The Secretary of Agriculture

The Secretary of Commerce

The Secretary of Labor

The Secretary of Health and Human Services

The Secretary of Housing and Urban Development

The Secretary of Transportation

The Secretary of Energy

The Secretary of Education

The Secretary of Veterans Affairs

The Secretary of Homeland Security

Administrator of the Environmental Protection Agency

Director of the Office of Management and Budget

United States Trade Representative

Representative of the United States of America to the United Nations

Chair of the Council of Economic Advisers

Administrator of the Small Business Administration

Assistant to the President and National Security Advisor

Director of National Intelligence

Assistant to the President for Science and Technology and Director of the Office of Science and Technology Policy

Assistant to the President for Economic Policy and Director of the National Economic Council

Assistant to the President for Homeland Security and Counterterrorism

Director of the National Drug Control Policy

Chair of the Council on Environmental Quality

Director of the National Counterrorism Center

Director of the Federal Bureau of Investigation

Chairman of the Board of Governors of the Federal Reserve System

President of the Export-Import Bank of the United States

Director of the Central Intelligence Agency

Administrator of the United States Agency for International Development

Chairman of the Joint Chiefs of Staff

Administrator of General Services

Administrator of the National Aeronautics and Space Administration

Director of the Office of Personnel Management

Administrator of the Federal Aviation Administration

Chair of the Nuclear Regulatory Commission

Director of the Peace Corps

Chief Executive Officer, Millennium Challenge Corporation

Director, White House Military Office

Director of the National Security Agency

Director of the Defense Intelligence Agency

Director of the Selective Service System

President of the Overseas Private Investment Corporation

Chair of the Federal Communications Commission

Executive Director of the President’s Intelligence Advisory Board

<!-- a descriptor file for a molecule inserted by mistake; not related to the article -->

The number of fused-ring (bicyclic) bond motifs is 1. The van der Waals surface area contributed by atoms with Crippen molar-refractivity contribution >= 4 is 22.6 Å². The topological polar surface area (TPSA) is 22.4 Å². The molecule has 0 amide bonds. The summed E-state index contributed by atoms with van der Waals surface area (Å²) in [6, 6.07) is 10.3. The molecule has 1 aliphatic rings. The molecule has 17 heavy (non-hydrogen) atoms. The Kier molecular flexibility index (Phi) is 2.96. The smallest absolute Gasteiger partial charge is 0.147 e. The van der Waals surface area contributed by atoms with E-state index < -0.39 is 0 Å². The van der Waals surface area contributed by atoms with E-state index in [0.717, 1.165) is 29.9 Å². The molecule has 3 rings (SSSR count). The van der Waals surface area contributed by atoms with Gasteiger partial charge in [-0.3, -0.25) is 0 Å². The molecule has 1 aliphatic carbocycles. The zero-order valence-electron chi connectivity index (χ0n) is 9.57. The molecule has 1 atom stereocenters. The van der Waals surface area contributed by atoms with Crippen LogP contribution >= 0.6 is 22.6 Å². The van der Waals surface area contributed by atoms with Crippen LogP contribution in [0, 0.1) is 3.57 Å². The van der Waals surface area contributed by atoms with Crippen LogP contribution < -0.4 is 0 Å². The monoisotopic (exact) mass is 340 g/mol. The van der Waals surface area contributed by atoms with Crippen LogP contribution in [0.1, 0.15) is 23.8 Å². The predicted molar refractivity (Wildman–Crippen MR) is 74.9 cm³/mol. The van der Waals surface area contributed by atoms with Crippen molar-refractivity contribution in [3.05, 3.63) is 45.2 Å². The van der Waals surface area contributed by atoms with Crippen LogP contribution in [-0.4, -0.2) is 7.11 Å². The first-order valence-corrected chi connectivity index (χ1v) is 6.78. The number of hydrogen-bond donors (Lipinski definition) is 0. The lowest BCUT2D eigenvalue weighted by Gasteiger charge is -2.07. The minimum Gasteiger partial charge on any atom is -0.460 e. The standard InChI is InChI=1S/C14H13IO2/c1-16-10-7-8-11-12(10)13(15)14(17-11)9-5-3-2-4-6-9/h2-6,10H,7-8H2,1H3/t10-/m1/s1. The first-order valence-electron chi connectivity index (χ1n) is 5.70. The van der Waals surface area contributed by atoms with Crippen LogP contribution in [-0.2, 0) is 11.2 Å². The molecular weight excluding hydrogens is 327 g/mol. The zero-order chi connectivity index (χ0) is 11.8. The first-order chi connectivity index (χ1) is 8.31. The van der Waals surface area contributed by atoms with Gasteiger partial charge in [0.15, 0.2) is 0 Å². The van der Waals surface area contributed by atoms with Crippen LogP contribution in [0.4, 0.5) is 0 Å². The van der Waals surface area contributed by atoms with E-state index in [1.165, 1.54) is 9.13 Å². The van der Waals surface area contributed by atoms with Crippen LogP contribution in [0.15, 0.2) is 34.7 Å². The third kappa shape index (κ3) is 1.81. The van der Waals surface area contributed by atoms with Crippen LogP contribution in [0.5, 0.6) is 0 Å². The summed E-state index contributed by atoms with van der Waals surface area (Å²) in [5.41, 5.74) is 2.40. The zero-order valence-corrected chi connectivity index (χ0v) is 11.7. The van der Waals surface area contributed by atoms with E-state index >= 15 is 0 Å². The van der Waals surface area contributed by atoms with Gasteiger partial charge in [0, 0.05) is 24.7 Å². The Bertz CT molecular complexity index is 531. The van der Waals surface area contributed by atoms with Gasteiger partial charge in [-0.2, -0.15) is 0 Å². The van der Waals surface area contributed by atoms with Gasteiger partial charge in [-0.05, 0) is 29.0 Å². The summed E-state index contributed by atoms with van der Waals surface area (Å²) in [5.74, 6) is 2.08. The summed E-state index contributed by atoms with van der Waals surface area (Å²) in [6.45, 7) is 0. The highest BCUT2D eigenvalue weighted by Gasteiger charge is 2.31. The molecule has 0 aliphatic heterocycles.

Director of the National Science Foundation

Administrator of Drug Enforcement

National Geospatial-Intelligence Agency

SUBJECT: Request for Provision of Training on Unauthorized Disclosures

The unauthorized disclosure of classified information or controlled unclassified United States Government information causes harm to our Nation and shakes the confidence of the American people. In this era of unprecedented unauthorized disclosures, it is important to take time to review with your workforce their roles and responsibilities in safeguarding United States Government information.

In light of the recent press conference by the Attorney General and the Director of National Intelligence regarding unauthorized disclosures, I am requesting that every Federal Government department and agency dedicate a 1-hour, organization-wide event to engage their workforce in a discussion on the importance of protecting classified and controlled unclassified information, and measures to prevent and detect unauthorized disclosures.

For those with access to classified information, a review of the non-disclosure agreement reminds us of the responsibilities that come with access to, and penalties for unauthorized disclosure of, classified information. However, it is equally important to discuss the importance of protecting controlled unclassified and personally identifiable information from unauthorized public disclosure.

Although there are policies and guidance already in place to prevent unauthorized disclosures, it will be time well spent to shine a spotlight on the importance of this issue, and engage the workforce in conversation about what it means to be a steward of United States Government information. It is particularly important to stress the sharp difference between unauthorized disclosures of information and whistleblowing — the responsibility of all federal employees to report waste, fraud and abuse through proper channels.

There are many resources available to frame this 1-hour event, including a review of policies, guidance, videos, and training materials, and perhaps most important, an open discussion to answer questions and raise issues to ensure that our safeguarding measures are understood and effective.

Suggested training materials are attached. In order to ensure a consistent and strong message is given to the entire federal workforce, such training should occur the week of September 18-22, 2017.

H.R. McMaster

Lieutenant General, United States Army

Assistant to the President for National Security Affairs

Molly Hensley-Clancy contributed reporting.


The types of disclosures raised in the memorandum are "classified" and "controlled unclassified" information. An earlier version of this story included an incorrect reference to "uncontrolled unclassified" information.

A BuzzFeed News investigation, in partnership with the International Consortium of Investigative Journalists, based on thousands of documents the government didn't want you to see.